Reducing CO2 does not automatically mean not adding additional hydrocarbon fuel sources to the grid. Natural gas emits less CO2 than coal (we could potentially reach the 2030 goal simply by transitioning from coal to natural gas), and with future technologies like carbon capture, adding natural gas infrastructure is a reasonable pathway forward to achieving CO2 emissions reduction goals. North Carolina’s economy would also benefit exponentially from additional natural gas infrastructure, especially in eastern North Carolina.
Nuclear power is the cleanest, safest, and most reliable green energy source. North Carolina also has a nuclear market advantage with Duke Energy, one of the world’s premier nuclear operators. Incorporating large swaths of renewables instead of reliable options like nuclear and natural gas likely violates the law established by H.B. 951, owing to the reliability standard. Even if it were legally compliant, it would be incredibly obtuse given our realities in North Carolina’s energy sector.
The NCUC is scheduled to make its determinations on the first pathway forward in December. The success of the stakeholder process and the arguments presented before the commission will impact their decisions.
In a perfect world, the NCUC chooses a plan compliant with the law that is reasonable, least cost, and most reliable. There are indeed several scenarios that would fit into that category. Locke’s Center for Food, Power, and Life produced such a scenario and an analysis of the plans Duke Energy submitted to the NCUC. Locke’s proposal and analysis were also presented to the NCUC as part of their docket for H.B. 951’s implementation and stakeholder process.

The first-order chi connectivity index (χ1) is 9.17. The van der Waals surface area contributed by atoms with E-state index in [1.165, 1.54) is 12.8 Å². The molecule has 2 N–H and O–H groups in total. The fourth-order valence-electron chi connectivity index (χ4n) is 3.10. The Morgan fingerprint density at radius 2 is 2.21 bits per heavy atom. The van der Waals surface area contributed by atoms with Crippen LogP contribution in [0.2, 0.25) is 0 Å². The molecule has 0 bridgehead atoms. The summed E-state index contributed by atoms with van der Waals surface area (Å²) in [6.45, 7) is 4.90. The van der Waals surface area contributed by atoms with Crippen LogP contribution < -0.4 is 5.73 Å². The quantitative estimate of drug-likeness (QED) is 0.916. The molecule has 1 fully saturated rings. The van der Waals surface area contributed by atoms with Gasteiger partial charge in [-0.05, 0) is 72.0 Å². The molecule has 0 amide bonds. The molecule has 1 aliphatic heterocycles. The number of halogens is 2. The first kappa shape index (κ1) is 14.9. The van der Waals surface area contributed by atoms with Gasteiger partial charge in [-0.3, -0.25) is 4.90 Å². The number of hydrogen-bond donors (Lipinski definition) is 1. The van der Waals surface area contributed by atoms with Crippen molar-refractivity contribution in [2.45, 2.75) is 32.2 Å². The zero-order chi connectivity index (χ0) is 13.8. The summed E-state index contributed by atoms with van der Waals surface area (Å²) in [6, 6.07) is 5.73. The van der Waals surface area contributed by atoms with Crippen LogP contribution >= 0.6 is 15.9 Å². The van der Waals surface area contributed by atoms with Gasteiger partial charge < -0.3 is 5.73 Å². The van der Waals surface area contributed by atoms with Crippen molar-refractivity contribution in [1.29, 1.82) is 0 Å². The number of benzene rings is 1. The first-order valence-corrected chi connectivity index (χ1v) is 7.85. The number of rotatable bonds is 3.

The NCUC could also do the bare minimum this first go-around, as they can reevaluate the plan in two years per law. That is to say, they could make a plan in December that determines the closing of specific coal facilities while initiating a study on technology like small module nuclear reactors (SMRs), carbon capture, and the cost analysis/reliability analysis of introducing more natural gas infrastructure into the state. They do not need to go all-in on this first round. Prudence is likely better for all elements impacted by their decision.
There is also potential for the NCUC to choose a plan that is not compliant with the law, and there are several potential outcomes if that occurs, predicated on the make-up of the General Assembly next year. Proper policy must prevail over partisan ideology.
The proceedings before the NCUC and their determinations in December are not negligible. The outcomes of the plans chosen by the commission directly impact every North Carolinian and every business in North Carolina. Ratepayers in North Carolina deserve to see and should expect legislative oversight on the proceedings and decisions made by the NCUC. Regardless of the chosen plan, owing to the significance of the NCUC’s decision and the fact that the General Assembly sets energy policy for the state, oversight of varying degrees should occur.
The John Locke Foundation will continue to monitor and provide analysis of the implementation of energy policy in North Carolina.